Hierarchically clustered (multilevel or nested) data are common in most scientific fields, including the medical, biological and social sciences. For example, individuals may be nested within geographical areas, institutions, or companies, the canonical example being students nested within schools. Multilevel data also arise in longitudinal studies where one or several outcomes are measured on several occasions. Another feature of multilevel data is that variables can be measured at any level. For example, we may have collected measures of student outcomes and student characteristics, but we may also have collected variables at the school level.
This course is part of a larger course series in Data Analysis consisting of 19 individual modules. Find more information and enroll for this module via www.ipvw-ices.ugent.be
This course starts with a refresher of multilevel modeling (MLM). We will discuss key concepts of MLM, introduce the linear mixed model, and provide several examples of univariate multilevel regression analysis. All analyses will be done in R, using a variety of packages (nlme, lme4, lavaan). Next, we will discuss the relationship between classic (single-level) regression, multilevel regression, and structural equation modeling (SEM). We will do this both from a theoretical point of view as well as from a software point of view. We will show how and under which conditions (classic, non-multilevel) SEM software can produce identical results as dedicated multilevel (or mixed modeling) software.
On the second day, we will introduce the multilevel SEM framework. We will start from a regression perspective, and gradually proceed from a simple regression analysis, to a two-level regression analysis, towards more complicated (regression) models, exploiting the full power of the multilevel SEM framework. Special attention will be given to multilevel mediation models, and the difference between the latent and manifest covariate approach to represent observed exogenous covariates at the between level. Next, we will take a latent-variable (CFA) perspective, and discuss various examples of multilevel CFA, and eventually multilevel SEM involving latent variables and regressions among latent variables. Here, special attention will be given to the interpretation of the latent variables at both the within and between level, together with a typology of possible approaches. Along the way, we will discuss many practical issues including the role of centering, the treatment of missing and/or non-normal data, and how to deal with categorical data. Finally, we will discuss some alternative approaches to handle clustering in the data in a SEM framework, including the design-based (survey) approach, and the 'wide format' approach.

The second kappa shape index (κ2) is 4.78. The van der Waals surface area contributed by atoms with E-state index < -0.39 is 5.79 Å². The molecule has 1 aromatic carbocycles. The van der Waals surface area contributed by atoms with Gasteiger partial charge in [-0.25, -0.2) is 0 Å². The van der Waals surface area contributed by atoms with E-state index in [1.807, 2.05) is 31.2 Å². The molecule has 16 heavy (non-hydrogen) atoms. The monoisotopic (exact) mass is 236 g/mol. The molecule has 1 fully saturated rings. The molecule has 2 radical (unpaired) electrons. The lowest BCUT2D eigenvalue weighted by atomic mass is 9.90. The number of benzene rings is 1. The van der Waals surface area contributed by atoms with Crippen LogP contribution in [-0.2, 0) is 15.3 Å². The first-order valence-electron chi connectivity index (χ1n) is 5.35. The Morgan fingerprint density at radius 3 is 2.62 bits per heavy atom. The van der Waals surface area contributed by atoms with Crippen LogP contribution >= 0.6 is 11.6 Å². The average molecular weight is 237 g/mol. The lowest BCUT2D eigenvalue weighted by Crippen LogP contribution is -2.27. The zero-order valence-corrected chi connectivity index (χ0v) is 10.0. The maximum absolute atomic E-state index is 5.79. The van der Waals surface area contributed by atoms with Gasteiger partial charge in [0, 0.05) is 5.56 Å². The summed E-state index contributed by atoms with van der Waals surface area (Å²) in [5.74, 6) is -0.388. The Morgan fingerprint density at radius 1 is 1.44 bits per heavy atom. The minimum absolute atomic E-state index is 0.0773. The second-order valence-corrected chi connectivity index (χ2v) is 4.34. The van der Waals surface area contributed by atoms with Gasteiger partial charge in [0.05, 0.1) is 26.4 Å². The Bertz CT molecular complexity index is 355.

The main software used in this course is the open-source R package `lavaan' (see http://lavaan.org).